You also need to keep in mind that HIV/AIDS may be in the news at the moment, but apart from this virus there are many other sexually transmitted infections, which can also be very unpleasant and incurable.

Please read our page on sexually transmitted diseases to get the full picture. None of these diseases are pleasant and some may leave you with ongoing health problems such as chlamydia, which can cause infertility in women, genital herpes which is incurable or genital warts and the HPV virus that can cause cervical cancer.

Unless you want to play Russian Roulette with your life, what this all amounts to is that your sexual choices outside a regular relationship are these: (1) no sex with partners whose sexual history you’re unsure about or who may not be completely open with you and who hasn’t recently been tested for STDs; (2) sex without intercourse; (3) intercourse with a condom.

Having unprotected sex doesn’t just mean risking your own health right now. It can also mean creating complications for your entire future, any person you will deeply love and any children you might want to have. Remember that you and your health are important, you deserve proper care and consideration!

No sex please, we’re keeping safe

Abstinence is not a choice we support. Temptation is all around us, so thinking you can stay abstinent can be a way of you setting yourself up to fail. Besides which, in my view, not having sex is an unnatural way of life, even if it suits some people (Catholic priests and ascetics, for example. Hmmm…).

The practical problem is that if you decide to stay abstinent and you get into a situation where you have the option of sex, you may not be prepared for it (for example, by not carrying a condom) if you opt to take this route. So plan ahead: decide what you’ll do and say if the opportunity for sex arises and you don’t want to take it.

Additionally, although sexually transmitted diseases are unpleasant and dangerous, that is no reason to feel scared and avoid sex all together. Living always entails risks, but with the right information and some easy precautions, such as using a condom, sex can be great fun, good for your health ( as a cardiovascular work out), and very beneficial to your emotional well being.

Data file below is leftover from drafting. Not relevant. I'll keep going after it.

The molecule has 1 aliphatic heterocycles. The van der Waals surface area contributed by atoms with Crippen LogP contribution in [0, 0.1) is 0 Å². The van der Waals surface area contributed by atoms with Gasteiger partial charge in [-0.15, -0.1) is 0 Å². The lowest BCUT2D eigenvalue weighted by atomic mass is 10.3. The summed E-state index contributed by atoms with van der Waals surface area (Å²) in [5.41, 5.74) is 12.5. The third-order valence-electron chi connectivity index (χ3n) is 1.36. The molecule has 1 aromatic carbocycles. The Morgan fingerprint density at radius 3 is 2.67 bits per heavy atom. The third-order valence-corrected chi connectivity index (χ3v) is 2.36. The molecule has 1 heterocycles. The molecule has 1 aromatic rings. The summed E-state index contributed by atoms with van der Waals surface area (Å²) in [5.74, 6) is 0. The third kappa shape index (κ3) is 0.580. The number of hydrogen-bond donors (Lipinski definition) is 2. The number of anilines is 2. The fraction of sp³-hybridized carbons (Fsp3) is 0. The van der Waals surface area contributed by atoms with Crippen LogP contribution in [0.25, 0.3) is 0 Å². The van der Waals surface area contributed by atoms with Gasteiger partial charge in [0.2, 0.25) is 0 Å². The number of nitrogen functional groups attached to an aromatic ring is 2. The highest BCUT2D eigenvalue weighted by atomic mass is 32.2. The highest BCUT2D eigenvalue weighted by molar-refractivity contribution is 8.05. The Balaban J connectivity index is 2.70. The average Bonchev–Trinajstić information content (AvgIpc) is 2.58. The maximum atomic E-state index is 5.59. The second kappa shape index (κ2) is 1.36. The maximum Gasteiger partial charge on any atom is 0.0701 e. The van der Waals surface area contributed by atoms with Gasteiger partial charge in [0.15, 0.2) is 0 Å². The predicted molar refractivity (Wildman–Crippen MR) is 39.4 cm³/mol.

Don’t let people scare you from enjoying sexuality. However, do inform yourself and make good, responsible decisions for yourself and your lover.

Sex without intercourse

There are many ways to make love without penetrative or oral sex. Mutual masturbation, ejaculating over your own or someone else’s body, provided your semen or vaginal fluids don’t enter your partner’s body, can be fun, especially if you use a lube to make masturbation easier (a water-based lube for her vulva, and either a water-based or oil-based for his penis. But remember oil-based lubes rot condoms pretty quickly, so you don’t want to mix this type of sex-play with vaginal or anal penetration).

Oral sex is another good approach to avoiding penetration of the vagina or rectum; even so, some people still think there may be a  risk of HIV transmission through oral sex.

If a man ejaculates into his partner’s mouth and she has a cut or abrasion in her mouth or gums that is certainly risky: many people bleed slightly when they brush their teeth, so it’s probably best not to ejaculate inside a partner’s mouth unless you’re sure of each other’s sexual history.

HIV can be found in saliva, but there seems to be no recorded case of infection through saliva. Reasons why? Probably because the lining of the mouth is less prone to infection than the wall of the vagina or rectum; it’s also been suggested that saliva inhibits the virus.

Current thinking is that HIV is transmitted when blood, breast milk, vaginal fluids, semen or menstrual blood get into your blood stream through a mucus membrane (lining of the mouth, nose, vagina, rectum) or a cut in your skin. HIV can also be transmitted by sharing needles if you’re injecting drugs intravenously.

However, other STDs are perfectly capable of being transmitted through oral sex, so don’t be complacent about oral sex. Genital herpes or genital warts may not be as deadly as HIV/AIDS, but they are also incurable and can create a lot of ongoing health problems for yourself and your future partners.

Juts in case you don’t know, the greatest risk of infection is from unprotected anal sex: the lining of the rectum is thin and unsuited to the rough and tumble of penile thrusting – it bleeds easily.